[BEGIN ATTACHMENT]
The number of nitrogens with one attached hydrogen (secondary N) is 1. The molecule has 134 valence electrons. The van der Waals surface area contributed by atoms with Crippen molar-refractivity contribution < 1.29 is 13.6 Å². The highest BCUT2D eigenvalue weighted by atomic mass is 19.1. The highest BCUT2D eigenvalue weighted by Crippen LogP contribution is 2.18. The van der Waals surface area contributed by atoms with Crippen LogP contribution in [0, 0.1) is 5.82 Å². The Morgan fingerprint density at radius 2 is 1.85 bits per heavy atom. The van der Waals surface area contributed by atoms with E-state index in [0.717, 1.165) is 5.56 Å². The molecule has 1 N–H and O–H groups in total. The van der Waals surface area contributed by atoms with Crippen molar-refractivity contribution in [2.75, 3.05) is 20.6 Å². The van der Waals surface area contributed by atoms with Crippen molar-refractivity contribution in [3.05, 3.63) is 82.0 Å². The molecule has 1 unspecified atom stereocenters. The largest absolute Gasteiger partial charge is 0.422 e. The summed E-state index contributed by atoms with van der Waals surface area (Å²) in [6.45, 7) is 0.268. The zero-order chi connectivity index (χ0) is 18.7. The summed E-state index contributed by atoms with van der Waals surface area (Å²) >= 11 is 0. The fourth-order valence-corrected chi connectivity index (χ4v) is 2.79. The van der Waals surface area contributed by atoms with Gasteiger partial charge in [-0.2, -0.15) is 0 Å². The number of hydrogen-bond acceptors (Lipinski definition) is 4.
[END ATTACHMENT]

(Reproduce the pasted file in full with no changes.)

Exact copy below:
The number of nitrogens with one attached hydrogen (secondary N) is 1. The molecule has 134 valence electrons. The van der Waals surface area contributed by atoms with Crippen molar-refractivity contribution < 1.29 is 13.6 Å². The highest BCUT2D eigenvalue weighted by atomic mass is 19.1. The highest BCUT2D eigenvalue weighted by Crippen LogP contribution is 2.18. The van der Waals surface area contributed by atoms with Crippen LogP contribution in [0, 0.1) is 5.82 Å². The Morgan fingerprint density at radius 2 is 1.85 bits per heavy atom. The van der Waals surface area contributed by atoms with E-state index in [0.717, 1.165) is 5.56 Å². The molecule has 1 N–H and O–H groups in total. The van der Waals surface area contributed by atoms with Crippen molar-refractivity contribution in [2.75, 3.05) is 20.6 Å². The van der Waals surface area contributed by atoms with Crippen molar-refractivity contribution in [3.05, 3.63) is 82.0 Å². The molecule has 1 unspecified atom stereocenters. The largest absolute Gasteiger partial charge is 0.422 e. The summed E-state index contributed by atoms with van der Waals surface area (Å²) in [6.45, 7) is 0.268. The zero-order chi connectivity index (χ0) is 18.7. The summed E-state index contributed by atoms with van der Waals surface area (Å²) >= 11 is 0. The fourth-order valence-corrected chi connectivity index (χ4v) is 2.79. The van der Waals surface area contributed by atoms with Gasteiger partial charge in [-0.2, -0.15) is 0 Å². The number of hydrogen-bond acceptors (Lipinski definition) is 4.